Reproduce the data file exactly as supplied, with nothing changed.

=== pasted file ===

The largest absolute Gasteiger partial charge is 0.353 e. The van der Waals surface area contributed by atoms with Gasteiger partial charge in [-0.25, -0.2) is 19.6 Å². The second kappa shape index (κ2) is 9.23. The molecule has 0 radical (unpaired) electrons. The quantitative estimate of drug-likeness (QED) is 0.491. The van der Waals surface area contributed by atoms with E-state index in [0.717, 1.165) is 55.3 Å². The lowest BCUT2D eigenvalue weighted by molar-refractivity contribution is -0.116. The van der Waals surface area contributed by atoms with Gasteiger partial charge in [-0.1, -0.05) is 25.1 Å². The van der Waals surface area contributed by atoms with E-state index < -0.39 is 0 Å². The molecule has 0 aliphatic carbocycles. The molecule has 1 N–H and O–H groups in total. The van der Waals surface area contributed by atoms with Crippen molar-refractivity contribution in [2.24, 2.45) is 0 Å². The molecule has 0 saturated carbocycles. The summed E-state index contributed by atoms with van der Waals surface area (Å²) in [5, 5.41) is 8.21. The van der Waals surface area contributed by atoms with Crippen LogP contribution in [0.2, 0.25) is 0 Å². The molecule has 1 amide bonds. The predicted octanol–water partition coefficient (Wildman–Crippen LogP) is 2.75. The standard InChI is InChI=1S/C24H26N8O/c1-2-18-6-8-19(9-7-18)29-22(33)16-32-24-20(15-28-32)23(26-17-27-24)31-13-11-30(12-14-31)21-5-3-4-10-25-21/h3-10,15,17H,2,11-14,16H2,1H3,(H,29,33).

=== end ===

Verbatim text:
The largest absolute Gasteiger partial charge is 0.353 e. The van der Waals surface area contributed by atoms with Gasteiger partial charge in [-0.25, -0.2) is 19.6 Å². The second kappa shape index (κ2) is 9.23. The molecule has 0 radical (unpaired) electrons. The quantitative estimate of drug-likeness (QED) is 0.491. The van der Waals surface area contributed by atoms with E-state index in [0.717, 1.165) is 55.3 Å². The lowest BCUT2D eigenvalue weighted by molar-refractivity contribution is -0.116. The van der Waals surface area contributed by atoms with Gasteiger partial charge in [-0.1, -0.05) is 25.1 Å². The van der Waals surface area contributed by atoms with E-state index < -0.39 is 0 Å². The molecule has 0 aliphatic carbocycles. The molecule has 1 N–H and O–H groups in total. The van der Waals surface area contributed by atoms with Crippen molar-refractivity contribution in [2.24, 2.45) is 0 Å². The molecule has 0 saturated carbocycles. The summed E-state index contributed by atoms with van der Waals surface area (Å²) in [5, 5.41) is 8.21. The van der Waals surface area contributed by atoms with Crippen LogP contribution in [0.2, 0.25) is 0 Å². The molecule has 1 amide bonds. The predicted octanol–water partition coefficient (Wildman–Crippen LogP) is 2.75. The standard InChI is InChI=1S/C24H26N8O/c1-2-18-6-8-19(9-7-18)29-22(33)16-32-24-20(15-28-32)23(26-17-27-24)31-13-11-30(12-14-31)21-5-3-4-10-25-21/h3-10,15,17H,2,11-14,16H2,1H3,(H,29,33).